18. Another reason for some folks is the "simplicity", current or future, of a life following them. Smart people are generally looked towards for leadership by either personality or technical/academic prowess. Some folks inevitably get burned out on the whole Leader Of Men thing and want to just follow someone else's ways, plow fields, and have nothing. Coupla cults worked this way: successful (and supposedly) smart folks just giving up everything they had worked their butts off for 20, 30, or 40+ years to go plant corn, not have sex with their marriage partners, and live in near poverty.

    Best bet: leave your neighbor alone and have the absolute minimal contact with him, warn your family, friends, and his family if you can. He will either snap out of it, or plunge himself into the dark abyss.

    Peace,
    Greg
     
  19. Bassguy61

    Bassguy61

    Feb 28, 2008
    Pearl, MS
    All religious stuff aside, I really think it comes from some human need for idenification, and, mainly, a need to find some bigger meaning to the world they see around them, and sometimes as a way to not take responsiblity for themselves. I had a good friend go through something like this, though not a cult directly.

    My friend was one of those people that somehow was never at fault for anything that happend to him. It was always someone else's fault, or someone else's doing that caused his problems. Well, with that kind of mindset, it didn't take him long to stumble into all kinds of conspiracy theory goups. They feed his need to avoid responsibilty ("See, it's not my fault I can't get a job. It's all part of the world banking conspiracy!"). It also put him in place where he could identify with everybody else. They were all of a like mind, so there was a comfort level there.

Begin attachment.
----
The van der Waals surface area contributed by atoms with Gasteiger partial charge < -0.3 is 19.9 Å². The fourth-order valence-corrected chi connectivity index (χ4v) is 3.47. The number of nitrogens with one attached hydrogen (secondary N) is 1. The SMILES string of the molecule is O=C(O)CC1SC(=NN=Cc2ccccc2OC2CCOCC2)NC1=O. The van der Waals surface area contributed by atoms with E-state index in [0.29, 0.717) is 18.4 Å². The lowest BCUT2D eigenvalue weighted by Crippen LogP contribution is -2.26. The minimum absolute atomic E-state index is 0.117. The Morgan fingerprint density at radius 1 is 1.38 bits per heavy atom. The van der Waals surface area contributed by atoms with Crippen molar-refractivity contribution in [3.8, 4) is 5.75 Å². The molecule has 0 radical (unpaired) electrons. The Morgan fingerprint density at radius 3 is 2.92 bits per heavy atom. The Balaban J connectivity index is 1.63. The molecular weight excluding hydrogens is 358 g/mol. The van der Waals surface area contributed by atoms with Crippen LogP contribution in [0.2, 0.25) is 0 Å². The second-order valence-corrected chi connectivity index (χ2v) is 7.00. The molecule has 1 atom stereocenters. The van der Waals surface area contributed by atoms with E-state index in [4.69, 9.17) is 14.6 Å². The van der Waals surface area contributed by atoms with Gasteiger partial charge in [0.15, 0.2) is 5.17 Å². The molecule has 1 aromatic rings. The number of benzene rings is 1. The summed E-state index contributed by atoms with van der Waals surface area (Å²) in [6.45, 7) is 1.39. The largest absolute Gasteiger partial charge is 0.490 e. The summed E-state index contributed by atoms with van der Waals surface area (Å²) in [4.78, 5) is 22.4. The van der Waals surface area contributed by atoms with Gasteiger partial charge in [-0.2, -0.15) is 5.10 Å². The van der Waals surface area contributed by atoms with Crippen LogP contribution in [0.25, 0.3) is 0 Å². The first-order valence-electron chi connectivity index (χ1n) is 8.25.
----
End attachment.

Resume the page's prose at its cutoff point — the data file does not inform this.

Lost touch with him years ago, but he was the perfect target for a cult. Looking for "secret knowledge" that made him part of a "select few" that knew the "truth" about what was happening in the world.
     
  20. MakiSupaStar

    MakiSupaStar The Lowdown Diggler

    Apr 12, 2006
    Huntington Beach, CA
    This is actually a very good post. I'd like to add that another possibility he is a deep thinker, seeking companionship amongst people like himself. Now looking down the list on Wikipedia, it seems like anyone of those ideas and 'goals' could organize some deep thinking people, but when you try organize all these ideas into a group dedicated to them, then it becomes suspicious. The marxist philosophies have been around for a long time, gold standard monetary system is still in place in some areas, etc etc all the way down to colonizing mars by 2025. Each one of these things could generate endless discussions and ideas in and of themselves, but when you combine them together it seems like a great magnet for smart people. They're controlled by distraction. They ignore the fact like their organization requires that them to create a direct withdrawal from their checking accounts to belong, or that they must go through this particular ritual, because they're focused on colonizing mars, or focused on devising a plan to eliminate the IMF, etc. Often, highly intelligent people are not all that perceptive when it comes down to it, and this particular cult is probably aware of the types of people that are attracted to these ideas. For example, they know that for a person to declare an allegiance to Marxist ideals, that this person might have a lot of people around them in disagreement, and just like everyone else smart people want companionship, friendship, and they get lonely. They know that a declared Marxist might like confirmation because they're not getting it around them. So they drive 200+ miles to join an organization of people like them. It doesn't have to be Marxism, communism, or financial reform. It could be anyone of those things on that list. They think it's about the topic, while the organizers use it for control.
     
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    Primary TB Assistant